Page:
Novel Stem Cell Method May Offer an Alternative to Treat Cancer Metastasis

The approach only targets metastatic tissue, reducing negative adverse events associated with chemotherapy.

A novel stem cell-targeting method can effectively attack cancerous tissue while preventing some of the toxic adverse events associated with chemotherapy.

In a study published in Science Translational Medicine, investigators programmed human bone marrow stem cells to identify the unique properties of cancerous tissue. More importantly, they manipulated already engineered cells to detect distinctly stiff cancerous tissue.

Metastatic tumors are responsible for 90% of cancer deaths. Although it has been a focal point of cancer research, little progress has been made to improve treatment for metastasis, according to the study authors.

For the study, scientists sought to leverage the central role of the mechanoenvironment in cancer metastasis. The developed the mechanoresponsive cell system (MRCS), which is designed to selectively identify and treat cancer metastases by targeting the specific biophysical cues in the tumor niche in vivo.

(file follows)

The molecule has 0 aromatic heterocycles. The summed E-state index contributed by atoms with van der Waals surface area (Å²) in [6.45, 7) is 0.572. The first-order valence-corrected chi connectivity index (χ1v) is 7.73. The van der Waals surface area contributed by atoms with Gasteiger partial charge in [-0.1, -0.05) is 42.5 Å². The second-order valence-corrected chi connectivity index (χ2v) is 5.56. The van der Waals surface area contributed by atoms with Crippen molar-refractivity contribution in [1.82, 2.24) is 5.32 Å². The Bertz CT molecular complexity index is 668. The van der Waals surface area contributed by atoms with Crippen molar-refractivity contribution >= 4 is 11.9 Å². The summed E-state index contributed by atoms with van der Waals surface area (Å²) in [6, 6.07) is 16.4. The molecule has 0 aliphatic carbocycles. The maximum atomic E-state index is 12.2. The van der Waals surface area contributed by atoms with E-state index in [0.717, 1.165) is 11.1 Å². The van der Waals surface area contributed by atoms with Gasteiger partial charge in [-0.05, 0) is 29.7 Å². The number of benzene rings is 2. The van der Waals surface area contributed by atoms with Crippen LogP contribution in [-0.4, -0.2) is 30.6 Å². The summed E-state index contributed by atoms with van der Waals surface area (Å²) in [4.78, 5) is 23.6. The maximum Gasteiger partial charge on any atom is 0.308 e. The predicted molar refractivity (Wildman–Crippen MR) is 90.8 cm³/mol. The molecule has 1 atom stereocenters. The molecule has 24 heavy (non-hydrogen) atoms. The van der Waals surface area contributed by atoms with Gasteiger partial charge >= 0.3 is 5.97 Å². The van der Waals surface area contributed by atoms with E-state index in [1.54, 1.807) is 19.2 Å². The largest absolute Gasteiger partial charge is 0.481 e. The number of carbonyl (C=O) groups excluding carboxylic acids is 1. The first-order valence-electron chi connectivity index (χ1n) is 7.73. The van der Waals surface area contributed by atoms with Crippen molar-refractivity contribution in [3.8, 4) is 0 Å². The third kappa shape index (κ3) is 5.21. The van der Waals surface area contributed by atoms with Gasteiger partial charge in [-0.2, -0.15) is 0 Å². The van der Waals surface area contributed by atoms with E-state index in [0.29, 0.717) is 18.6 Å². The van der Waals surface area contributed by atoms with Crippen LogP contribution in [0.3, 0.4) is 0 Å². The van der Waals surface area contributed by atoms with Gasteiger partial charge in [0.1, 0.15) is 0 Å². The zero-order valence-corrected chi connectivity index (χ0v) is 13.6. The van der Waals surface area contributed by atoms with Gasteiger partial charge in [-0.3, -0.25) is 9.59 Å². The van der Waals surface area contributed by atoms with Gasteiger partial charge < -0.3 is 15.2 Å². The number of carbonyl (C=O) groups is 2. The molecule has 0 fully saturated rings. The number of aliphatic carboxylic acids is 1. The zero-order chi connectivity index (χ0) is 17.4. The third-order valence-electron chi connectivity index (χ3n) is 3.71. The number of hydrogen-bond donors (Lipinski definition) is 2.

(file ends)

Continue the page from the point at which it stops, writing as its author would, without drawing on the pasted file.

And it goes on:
The engineered stem cells were transplanted into mouse models of metastatic breast cancer that had spread to the lung. Once the stem cells settled into the tumor site, they secreted cytosine deaminase enzymes.

Next, the mice were administered an inactive chemotherapy called 5-flurocytosine, which was triggered by the cytosine deaminase enzymes.

“This is a new paradigm for cancer therapy,” said investigator Weian Zhao. “We are going in a direction that few have explored before, and we hope to offer an alternative and potentially more effective cancer treatment.”

The authors believe that this stem cell-based approach could serve as an alternative to different chemotherapies.

“Our new type of treatment only targets metastatic tissue, which enables us to avoid some of conventional chemotherapy’s unwanted side effects,” Zhao said. “This published work is focused on breast cancer metastases in the lungs. However, the technology will be applicable to other metastases as well, because many solid tumors have the hallmark of being stiffer than normal tissue. This is why our system is innovative and powerful, as we don’t have to spend the time to identify and develop a new generic or protein marker for every kind of cancer.”

Thus far, the method’s safety and efficacy have been demonstrated in preclinical animal studies. The investigators hope to transition to human clinical trials soon.

Currently, the investigators are expanding their research to include other types of cells, including CAR-T cells, to treat metastatic breast and colon cancers. They also plan to adjust the technology for use in other diseases, such as diabetes and fibrosis.